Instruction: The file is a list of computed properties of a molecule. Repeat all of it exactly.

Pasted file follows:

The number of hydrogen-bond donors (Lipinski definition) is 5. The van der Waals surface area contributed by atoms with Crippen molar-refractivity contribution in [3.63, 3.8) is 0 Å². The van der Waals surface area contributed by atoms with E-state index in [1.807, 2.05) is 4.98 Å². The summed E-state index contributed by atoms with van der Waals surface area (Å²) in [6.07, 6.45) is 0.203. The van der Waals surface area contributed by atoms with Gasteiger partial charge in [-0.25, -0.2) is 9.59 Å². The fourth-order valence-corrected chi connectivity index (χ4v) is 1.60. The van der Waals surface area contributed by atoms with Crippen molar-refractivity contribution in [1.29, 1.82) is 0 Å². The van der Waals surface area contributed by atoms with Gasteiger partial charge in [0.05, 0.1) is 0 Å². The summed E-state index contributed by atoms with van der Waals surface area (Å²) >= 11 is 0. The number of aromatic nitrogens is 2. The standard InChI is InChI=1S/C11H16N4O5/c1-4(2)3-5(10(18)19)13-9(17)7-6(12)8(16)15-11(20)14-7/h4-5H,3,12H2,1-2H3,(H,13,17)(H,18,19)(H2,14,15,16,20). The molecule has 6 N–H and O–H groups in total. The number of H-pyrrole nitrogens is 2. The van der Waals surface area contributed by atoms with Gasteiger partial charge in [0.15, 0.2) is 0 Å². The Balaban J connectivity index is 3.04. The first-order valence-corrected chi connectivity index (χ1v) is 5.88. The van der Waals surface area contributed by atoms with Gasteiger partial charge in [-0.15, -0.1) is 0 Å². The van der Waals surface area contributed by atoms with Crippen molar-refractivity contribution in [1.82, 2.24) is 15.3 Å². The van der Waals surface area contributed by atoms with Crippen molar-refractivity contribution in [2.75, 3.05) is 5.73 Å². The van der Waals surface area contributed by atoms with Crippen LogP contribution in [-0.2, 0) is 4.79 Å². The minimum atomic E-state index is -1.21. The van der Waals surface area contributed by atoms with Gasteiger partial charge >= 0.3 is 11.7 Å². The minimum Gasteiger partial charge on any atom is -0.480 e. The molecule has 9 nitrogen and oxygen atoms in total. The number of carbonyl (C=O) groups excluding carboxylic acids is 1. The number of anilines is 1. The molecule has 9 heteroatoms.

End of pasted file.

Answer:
The number of hydrogen-bond donors (Lipinski definition) is 5. The van der Waals surface area contributed by atoms with Crippen molar-refractivity contribution in [3.63, 3.8) is 0 Å². The van der Waals surface area contributed by atoms with E-state index in [1.807, 2.05) is 4.98 Å². The summed E-state index contributed by atoms with van der Waals surface area (Å²) in [6.07, 6.45) is 0.203. The van der Waals surface area contributed by atoms with Gasteiger partial charge in [-0.25, -0.2) is 9.59 Å². The fourth-order valence-corrected chi connectivity index (χ4v) is 1.60. The van der Waals surface area contributed by atoms with Crippen molar-refractivity contribution in [1.29, 1.82) is 0 Å². The van der Waals surface area contributed by atoms with Gasteiger partial charge in [0.05, 0.1) is 0 Å². The summed E-state index contributed by atoms with van der Waals surface area (Å²) >= 11 is 0. The number of aromatic nitrogens is 2. The standard InChI is InChI=1S/C11H16N4O5/c1-4(2)3-5(10(18)19)13-9(17)7-6(12)8(16)15-11(20)14-7/h4-5H,3,12H2,1-2H3,(H,13,17)(H,18,19)(H2,14,15,16,20). The molecule has 6 N–H and O–H groups in total. The number of H-pyrrole nitrogens is 2. The van der Waals surface area contributed by atoms with Gasteiger partial charge in [0.15, 0.2) is 0 Å². The Balaban J connectivity index is 3.04. The first-order valence-corrected chi connectivity index (χ1v) is 5.88. The van der Waals surface area contributed by atoms with Gasteiger partial charge in [-0.15, -0.1) is 0 Å². The van der Waals surface area contributed by atoms with Crippen molar-refractivity contribution in [1.82, 2.24) is 15.3 Å². The van der Waals surface area contributed by atoms with Crippen molar-refractivity contribution in [2.75, 3.05) is 5.73 Å². The van der Waals surface area contributed by atoms with Crippen LogP contribution in [-0.2, 0) is 4.79 Å². The minimum atomic E-state index is -1.21. The van der Waals surface area contributed by atoms with Gasteiger partial charge >= 0.3 is 11.7 Å². The minimum Gasteiger partial charge on any atom is -0.480 e. The molecule has 9 nitrogen and oxygen atoms in total. The number of carbonyl (C=O) groups excluding carboxylic acids is 1. The number of anilines is 1. The molecule has 9 heteroatoms.